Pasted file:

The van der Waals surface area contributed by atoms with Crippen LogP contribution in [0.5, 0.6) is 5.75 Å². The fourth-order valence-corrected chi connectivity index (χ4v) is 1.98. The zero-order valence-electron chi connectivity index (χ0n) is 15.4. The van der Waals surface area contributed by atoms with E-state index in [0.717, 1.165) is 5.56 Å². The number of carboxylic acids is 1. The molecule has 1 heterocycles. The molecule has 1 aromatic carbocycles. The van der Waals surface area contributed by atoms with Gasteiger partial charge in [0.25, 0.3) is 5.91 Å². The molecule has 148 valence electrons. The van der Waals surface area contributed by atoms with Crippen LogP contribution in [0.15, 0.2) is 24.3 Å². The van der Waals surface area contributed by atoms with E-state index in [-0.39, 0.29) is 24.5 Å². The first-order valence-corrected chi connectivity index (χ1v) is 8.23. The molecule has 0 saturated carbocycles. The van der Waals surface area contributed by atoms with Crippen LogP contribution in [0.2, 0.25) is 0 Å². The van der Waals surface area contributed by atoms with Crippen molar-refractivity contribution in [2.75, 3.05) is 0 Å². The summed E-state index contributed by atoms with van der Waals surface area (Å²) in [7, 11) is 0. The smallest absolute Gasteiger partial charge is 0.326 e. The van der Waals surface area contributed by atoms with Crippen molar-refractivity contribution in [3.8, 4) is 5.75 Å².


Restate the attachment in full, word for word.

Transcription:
The van der Waals surface area contributed by atoms with Crippen LogP contribution in [0.5, 0.6) is 5.75 Å². The fourth-order valence-corrected chi connectivity index (χ4v) is 1.98. The zero-order valence-electron chi connectivity index (χ0n) is 15.4. The van der Waals surface area contributed by atoms with E-state index in [0.717, 1.165) is 5.56 Å². The number of carboxylic acids is 1. The molecule has 1 heterocycles. The molecule has 1 aromatic carbocycles. The van der Waals surface area contributed by atoms with Gasteiger partial charge in [0.25, 0.3) is 5.91 Å². The molecule has 148 valence electrons. The van der Waals surface area contributed by atoms with Crippen LogP contribution in [0.15, 0.2) is 24.3 Å². The van der Waals surface area contributed by atoms with E-state index in [-0.39, 0.29) is 24.5 Å². The first-order valence-corrected chi connectivity index (χ1v) is 8.23. The molecule has 0 saturated carbocycles. The van der Waals surface area contributed by atoms with Crippen LogP contribution in [0.2, 0.25) is 0 Å². The van der Waals surface area contributed by atoms with Crippen molar-refractivity contribution in [2.75, 3.05) is 0 Å². The summed E-state index contributed by atoms with van der Waals surface area (Å²) in [7, 11) is 0. The smallest absolute Gasteiger partial charge is 0.326 e. The van der Waals surface area contributed by atoms with Crippen molar-refractivity contribution in [3.8, 4) is 5.75 Å².